May 28 2014

Carsten Nicolai’s “Alpha Pulse” Lights Up the Hong Kong Skyline

by Kitty van Leeuwen

View from Hong Kong Island of Carsten Nicolai’s Alpha Pulse (2014). Photo by Kitty van Leeuwen for ArtAsiaPacific.

What could be a better canvas to work on than Hong Kong’s iconic skyline? For this year’s Art Basel in Hong Kong, German light and sound artist Carsten Nicolai did just that with Alpha Pulse (2014), a huge installation powered by the light system of the city’s International Commerce Centre (ICC). For three nights during the fair, the 484-meter-high building, which sits across the harbor in Kowloon, sent pulsating light signals for just under an hour. With an app created by the artist available for download, participants could also receive the light and audio signals from the tower on their own phones, and experience a new way of interacting with the city.

On the opening night, Nicolai gave an exclusive live performance on one of Hong Kong Island’s piers against the backdrop of the illuminating view across the water. Six light installations, each standing about 1.5 meters high, and a voluminous sound installation, completed the effect. In a highly technical performance, Nicolai, a self-proclaimed perfectionist, managed to sync the sounds from his DJ booth with the pulsating lights from both the tower behind him and the light installations. The flawless act gave the hour-long set a bizarre cinematic and apocalyptic effect, a feeling that was intensified when the orange moon appeared above the pier.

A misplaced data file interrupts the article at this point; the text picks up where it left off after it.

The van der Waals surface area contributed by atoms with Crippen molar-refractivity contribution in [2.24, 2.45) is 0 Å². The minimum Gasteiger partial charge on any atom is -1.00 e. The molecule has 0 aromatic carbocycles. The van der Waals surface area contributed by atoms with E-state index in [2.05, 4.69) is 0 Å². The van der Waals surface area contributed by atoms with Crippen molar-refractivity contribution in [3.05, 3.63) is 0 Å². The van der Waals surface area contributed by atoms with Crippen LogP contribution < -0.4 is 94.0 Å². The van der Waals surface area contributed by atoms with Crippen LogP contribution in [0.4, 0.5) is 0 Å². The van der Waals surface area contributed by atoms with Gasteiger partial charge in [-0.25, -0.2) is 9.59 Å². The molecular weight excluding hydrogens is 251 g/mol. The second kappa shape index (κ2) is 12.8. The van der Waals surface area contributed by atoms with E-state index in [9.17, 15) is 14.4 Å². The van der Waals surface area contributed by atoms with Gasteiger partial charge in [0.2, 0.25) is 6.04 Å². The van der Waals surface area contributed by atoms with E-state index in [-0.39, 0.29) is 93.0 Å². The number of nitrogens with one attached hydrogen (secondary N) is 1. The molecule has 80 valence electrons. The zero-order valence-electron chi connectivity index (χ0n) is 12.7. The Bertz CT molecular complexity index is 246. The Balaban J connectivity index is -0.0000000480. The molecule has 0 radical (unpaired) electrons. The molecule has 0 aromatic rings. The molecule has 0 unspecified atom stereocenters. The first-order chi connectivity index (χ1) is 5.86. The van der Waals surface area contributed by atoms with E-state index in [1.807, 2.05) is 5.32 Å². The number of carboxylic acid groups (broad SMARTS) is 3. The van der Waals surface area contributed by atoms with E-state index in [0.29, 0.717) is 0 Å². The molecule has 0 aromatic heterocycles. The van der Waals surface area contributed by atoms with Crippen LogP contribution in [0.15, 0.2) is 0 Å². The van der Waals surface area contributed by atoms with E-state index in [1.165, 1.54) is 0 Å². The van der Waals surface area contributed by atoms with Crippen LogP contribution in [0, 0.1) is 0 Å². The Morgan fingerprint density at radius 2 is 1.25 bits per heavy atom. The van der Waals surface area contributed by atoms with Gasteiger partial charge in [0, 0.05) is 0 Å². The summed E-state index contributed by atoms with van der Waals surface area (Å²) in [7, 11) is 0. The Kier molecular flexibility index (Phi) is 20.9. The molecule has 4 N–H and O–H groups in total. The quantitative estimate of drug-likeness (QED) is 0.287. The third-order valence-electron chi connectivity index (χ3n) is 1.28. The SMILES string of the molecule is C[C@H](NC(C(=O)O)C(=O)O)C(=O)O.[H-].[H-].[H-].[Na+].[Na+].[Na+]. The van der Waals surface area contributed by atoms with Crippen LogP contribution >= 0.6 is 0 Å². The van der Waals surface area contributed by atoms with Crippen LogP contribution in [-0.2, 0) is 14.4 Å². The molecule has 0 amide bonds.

The Berlin-based Nicolai, who has a background in landscape architecture, is best known for his works in the field of audio and visual art. Recently, he has been interested in the crossover between art and science. Alpha Pulse is based on the principals of neural feedback and part of the aim is to experiment with how the pulsating light can affect the mood and attention of the viewer.

Large-scale works do well in Hong Kong, where competing with the city’s spectacular skyline is in itself a feat. Last year, Dutch artist Florentijn Hofman’s giant inflatable Rubber Duck (2009) rolled into the harbor to great acclaim and, though it engages viewers in a slightly more obscure manner, Nicolai’s installation for Art Basel in Hong Kong proved a successful heir.

Carsten Nicolai’s Alpha Pulse was on view for the duration of Art Basel Hong Kong this past May. 

Kitty van Leeuwen is a writer based in Hong Kong.